Did IBAC keep all records connected with warrants and emergency authorisations?
IBAC is required to keep records connected with surveillance device warrants in accordance with section 30M of the SD Act, including:
- each warrant issued
- each emergency authorisation, and application made for such
- a copy of each warrant application, and any application for its extension, variation or revocation
- a copy of each application for approval to exercise powers under an emergency authorisation
- a copy of each report made under section 30K of the SD Act to a magistrate or judge
- a copy of each evidentiary certificate issued under section 36 of the SD Act.
IBAC complied with these record-keeping requirements, noting no application was made for an emergency authorisation.
Did IBAC keep all other necessary records?
IBAC is also required to keep other records in accordance with section 30N of the SD Act, including details of:
- each use made of information obtained by the use of a surveillance device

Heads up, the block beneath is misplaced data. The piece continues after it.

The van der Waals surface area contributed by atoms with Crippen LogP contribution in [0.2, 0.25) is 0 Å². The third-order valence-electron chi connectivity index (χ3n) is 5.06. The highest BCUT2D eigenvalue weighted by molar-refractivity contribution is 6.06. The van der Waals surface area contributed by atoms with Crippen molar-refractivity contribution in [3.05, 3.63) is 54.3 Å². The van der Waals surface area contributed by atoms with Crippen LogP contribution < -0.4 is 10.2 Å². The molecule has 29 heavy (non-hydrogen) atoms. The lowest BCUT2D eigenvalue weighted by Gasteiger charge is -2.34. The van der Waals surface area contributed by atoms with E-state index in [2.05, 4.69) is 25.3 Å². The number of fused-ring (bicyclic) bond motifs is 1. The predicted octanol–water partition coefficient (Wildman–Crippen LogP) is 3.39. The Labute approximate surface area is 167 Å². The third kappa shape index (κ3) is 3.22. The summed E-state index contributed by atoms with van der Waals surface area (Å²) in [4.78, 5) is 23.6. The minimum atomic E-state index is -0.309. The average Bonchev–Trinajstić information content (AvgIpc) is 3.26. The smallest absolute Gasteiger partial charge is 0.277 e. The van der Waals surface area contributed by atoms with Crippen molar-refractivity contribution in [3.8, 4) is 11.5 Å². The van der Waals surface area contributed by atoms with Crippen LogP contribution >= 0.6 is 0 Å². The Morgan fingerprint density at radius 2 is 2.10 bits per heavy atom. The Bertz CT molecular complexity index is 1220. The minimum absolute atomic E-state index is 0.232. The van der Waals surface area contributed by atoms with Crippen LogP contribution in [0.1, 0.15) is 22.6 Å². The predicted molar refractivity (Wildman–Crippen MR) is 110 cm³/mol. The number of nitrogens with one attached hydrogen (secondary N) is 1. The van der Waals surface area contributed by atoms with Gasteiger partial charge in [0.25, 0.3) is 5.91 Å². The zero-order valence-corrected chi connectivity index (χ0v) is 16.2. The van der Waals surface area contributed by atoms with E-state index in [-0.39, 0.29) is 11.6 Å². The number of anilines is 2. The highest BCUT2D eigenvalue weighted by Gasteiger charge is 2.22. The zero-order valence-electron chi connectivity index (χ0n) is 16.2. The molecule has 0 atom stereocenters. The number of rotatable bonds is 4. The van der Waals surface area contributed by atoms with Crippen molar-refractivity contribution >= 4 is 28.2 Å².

- each communication of information obtained by the use of a surveillance device to a person other than an IBAC law enforcement officer
- each occasion information obtained by the use of a surveillance device was given in evidence in a relevant proceeding
- the destruction of records or reports obtained by the use of surveillance devices.
The VI found that IBAC complied with these requirements, noting no records or reports were destroyed during the period.
Section 30H(1)(b) of the SD Act requires the IBAC Commissioner to authorise the destruction of information obtained by the use of surveillance devices.
The VI has previously reported that IBAC changed its approval procedure for destroying information under the SD Act. IBAC informed the VI it had decided this approval can be acquitted by the Team Leader in the Compliance Unit rather than the IBAC Commissioner since this activity is of a reasonably routine administrative nature. Under this implied agency, authorisation to destroy information is made for and on behalf of the IBAC Commissioner.